The relationship state-citizen is bidirectional. The dominant mentality in Greece is that of a clientelistic state. Politicians view the state as loot with which to maintain their power by acquiring the citizens’ vote. There is still the notion of transaction leftover from the Ottoman era. Bahşiş (bribery) and rüşvet (political favour). It is no coincidence that even the words survive. This is a clientelistic state that must be left behind, because It cannot give solutions. There is neither entrepreneurship, nor work , nor any kind of future in this model. It was applied in detached societies in the 17th and 18th century. Today there are completely different requirements of a modern state.

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Μr. Chatzimarkakis, as the president of the delegation for FYROM in Euro-Parliament you have surely formed an idea for the Balkan region. The nationalist parties and movements are exerting “pressure” to their governments in order to play an important role in the pursued policies, creating destabilizing tendencies in the region. Is there a way for this nationalism to be marginalized? Is the induction of these countries in the EU the solution or do you think that the issue of the alarming rise of nationalism needs a different approach?

The Balkans is a region with deep historical confrontational wounds and irredentist tendencies. This is better known in the Balkans and in Greece, but they are not so obvious in the rest of Europe and as a result they are not given particular emphasis in the political scene of Western Europe. Beyond that, it seems there are irredentist moods and national trends, without always becoming public. I think that in a European level, what can be done is to be stated in official documents, in a clear and unequivocal way that these kind of trends do not belong in Europe. There is no European perspective for the countries that do not realize the significance of the rule of law.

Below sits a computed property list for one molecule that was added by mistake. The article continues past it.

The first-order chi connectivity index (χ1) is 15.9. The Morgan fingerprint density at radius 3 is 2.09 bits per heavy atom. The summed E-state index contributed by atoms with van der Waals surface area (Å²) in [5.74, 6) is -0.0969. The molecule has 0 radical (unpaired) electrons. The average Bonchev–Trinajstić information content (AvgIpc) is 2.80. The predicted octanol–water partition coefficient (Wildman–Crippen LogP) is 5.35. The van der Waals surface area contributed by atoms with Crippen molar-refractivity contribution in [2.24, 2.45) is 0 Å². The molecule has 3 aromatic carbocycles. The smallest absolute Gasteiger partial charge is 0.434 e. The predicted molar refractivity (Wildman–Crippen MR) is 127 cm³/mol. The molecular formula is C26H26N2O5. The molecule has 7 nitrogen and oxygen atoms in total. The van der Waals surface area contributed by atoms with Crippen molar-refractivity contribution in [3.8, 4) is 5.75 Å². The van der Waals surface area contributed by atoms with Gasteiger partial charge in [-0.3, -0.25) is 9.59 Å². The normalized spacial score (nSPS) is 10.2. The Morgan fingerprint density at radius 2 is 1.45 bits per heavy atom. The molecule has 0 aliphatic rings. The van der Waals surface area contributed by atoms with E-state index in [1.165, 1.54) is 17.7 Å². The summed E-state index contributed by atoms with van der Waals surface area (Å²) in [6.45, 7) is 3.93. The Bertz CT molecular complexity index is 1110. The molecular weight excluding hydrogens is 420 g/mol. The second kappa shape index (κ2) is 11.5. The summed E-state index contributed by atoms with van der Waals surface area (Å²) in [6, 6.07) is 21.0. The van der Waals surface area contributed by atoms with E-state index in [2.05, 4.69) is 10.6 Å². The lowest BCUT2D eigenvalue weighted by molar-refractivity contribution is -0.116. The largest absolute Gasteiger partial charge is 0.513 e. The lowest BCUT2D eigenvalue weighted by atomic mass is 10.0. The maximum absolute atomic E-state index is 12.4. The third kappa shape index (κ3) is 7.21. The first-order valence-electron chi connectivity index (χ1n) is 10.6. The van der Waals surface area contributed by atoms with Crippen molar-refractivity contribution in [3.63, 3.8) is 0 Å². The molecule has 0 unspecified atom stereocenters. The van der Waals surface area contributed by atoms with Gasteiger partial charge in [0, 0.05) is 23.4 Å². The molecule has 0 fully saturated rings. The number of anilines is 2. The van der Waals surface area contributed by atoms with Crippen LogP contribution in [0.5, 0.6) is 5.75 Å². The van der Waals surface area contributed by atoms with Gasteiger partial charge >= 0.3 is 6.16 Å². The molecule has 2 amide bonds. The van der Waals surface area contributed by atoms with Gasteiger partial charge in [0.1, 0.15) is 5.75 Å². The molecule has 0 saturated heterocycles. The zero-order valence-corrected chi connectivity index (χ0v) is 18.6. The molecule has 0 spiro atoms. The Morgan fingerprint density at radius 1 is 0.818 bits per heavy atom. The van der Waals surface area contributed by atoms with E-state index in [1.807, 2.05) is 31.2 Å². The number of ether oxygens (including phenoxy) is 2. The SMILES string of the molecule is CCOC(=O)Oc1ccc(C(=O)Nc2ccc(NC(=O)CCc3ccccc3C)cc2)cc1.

“Greek European Citizens” is the political formation, which you lead and with whom you will contest for your entry in the Euro-Parliament in May. How much Europeans do the Greeks feel after 4 years of memorandums and pauperization?  How much “citizens” can the residents of the EU countries feel, when the policies that are being pursued in Brussels are more about number and less about people? Is this the Europe we want? Is EU moving in the wrong direction? What is your position on the matter? What is your vision for EU?